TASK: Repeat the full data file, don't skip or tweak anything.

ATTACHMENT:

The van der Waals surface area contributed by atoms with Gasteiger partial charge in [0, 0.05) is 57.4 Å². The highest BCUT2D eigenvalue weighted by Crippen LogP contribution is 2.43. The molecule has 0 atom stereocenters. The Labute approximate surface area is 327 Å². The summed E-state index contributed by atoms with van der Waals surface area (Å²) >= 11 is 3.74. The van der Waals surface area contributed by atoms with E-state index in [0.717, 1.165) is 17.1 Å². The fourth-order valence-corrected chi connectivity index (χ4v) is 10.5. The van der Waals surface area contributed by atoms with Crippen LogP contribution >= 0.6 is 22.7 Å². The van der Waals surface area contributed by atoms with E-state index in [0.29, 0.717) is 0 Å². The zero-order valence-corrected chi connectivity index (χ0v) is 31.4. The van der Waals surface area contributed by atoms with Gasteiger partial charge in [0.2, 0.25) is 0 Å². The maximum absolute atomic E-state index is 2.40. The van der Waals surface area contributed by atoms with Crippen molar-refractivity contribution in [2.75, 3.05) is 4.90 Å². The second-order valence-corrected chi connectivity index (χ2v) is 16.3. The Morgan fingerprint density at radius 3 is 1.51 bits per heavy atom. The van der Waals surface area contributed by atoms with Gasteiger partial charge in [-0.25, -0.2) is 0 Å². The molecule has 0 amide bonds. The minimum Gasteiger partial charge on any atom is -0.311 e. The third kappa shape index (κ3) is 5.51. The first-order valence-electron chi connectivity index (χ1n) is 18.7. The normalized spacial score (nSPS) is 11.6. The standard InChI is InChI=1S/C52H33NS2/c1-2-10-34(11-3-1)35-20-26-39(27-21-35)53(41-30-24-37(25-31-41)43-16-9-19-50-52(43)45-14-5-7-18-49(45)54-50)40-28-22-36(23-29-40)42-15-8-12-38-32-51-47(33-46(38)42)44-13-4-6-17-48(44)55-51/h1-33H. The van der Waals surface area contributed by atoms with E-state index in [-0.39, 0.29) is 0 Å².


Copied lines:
The van der Waals surface area contributed by atoms with Gasteiger partial charge in [0, 0.05) is 57.4 Å². The highest BCUT2D eigenvalue weighted by Crippen LogP contribution is 2.43. The molecule has 0 atom stereocenters. The Labute approximate surface area is 327 Å². The summed E-state index contributed by atoms with van der Waals surface area (Å²) >= 11 is 3.74. The van der Waals surface area contributed by atoms with E-state index in [0.717, 1.165) is 17.1 Å². The fourth-order valence-corrected chi connectivity index (χ4v) is 10.5. The van der Waals surface area contributed by atoms with Crippen LogP contribution >= 0.6 is 22.7 Å². The van der Waals surface area contributed by atoms with E-state index in [0.29, 0.717) is 0 Å². The zero-order valence-corrected chi connectivity index (χ0v) is 31.4. The van der Waals surface area contributed by atoms with Gasteiger partial charge in [0.2, 0.25) is 0 Å². The maximum absolute atomic E-state index is 2.40. The van der Waals surface area contributed by atoms with Crippen molar-refractivity contribution in [2.75, 3.05) is 4.90 Å². The second-order valence-corrected chi connectivity index (χ2v) is 16.3. The Morgan fingerprint density at radius 3 is 1.51 bits per heavy atom. The van der Waals surface area contributed by atoms with Gasteiger partial charge in [-0.25, -0.2) is 0 Å². The molecule has 0 amide bonds. The minimum Gasteiger partial charge on any atom is -0.311 e. The third kappa shape index (κ3) is 5.51. The first-order valence-electron chi connectivity index (χ1n) is 18.7. The normalized spacial score (nSPS) is 11.6. The standard InChI is InChI=1S/C52H33NS2/c1-2-10-34(11-3-1)35-20-26-39(27-21-35)53(41-30-24-37(25-31-41)43-16-9-19-50-52(43)45-14-5-7-18-49(45)54-50)40-28-22-36(23-29-40)42-15-8-12-38-32-51-47(33-46(38)42)44-13-4-6-17-48(44)55-51/h1-33H. The van der Waals surface area contributed by atoms with E-state index in [-0.39, 0.29) is 0 Å².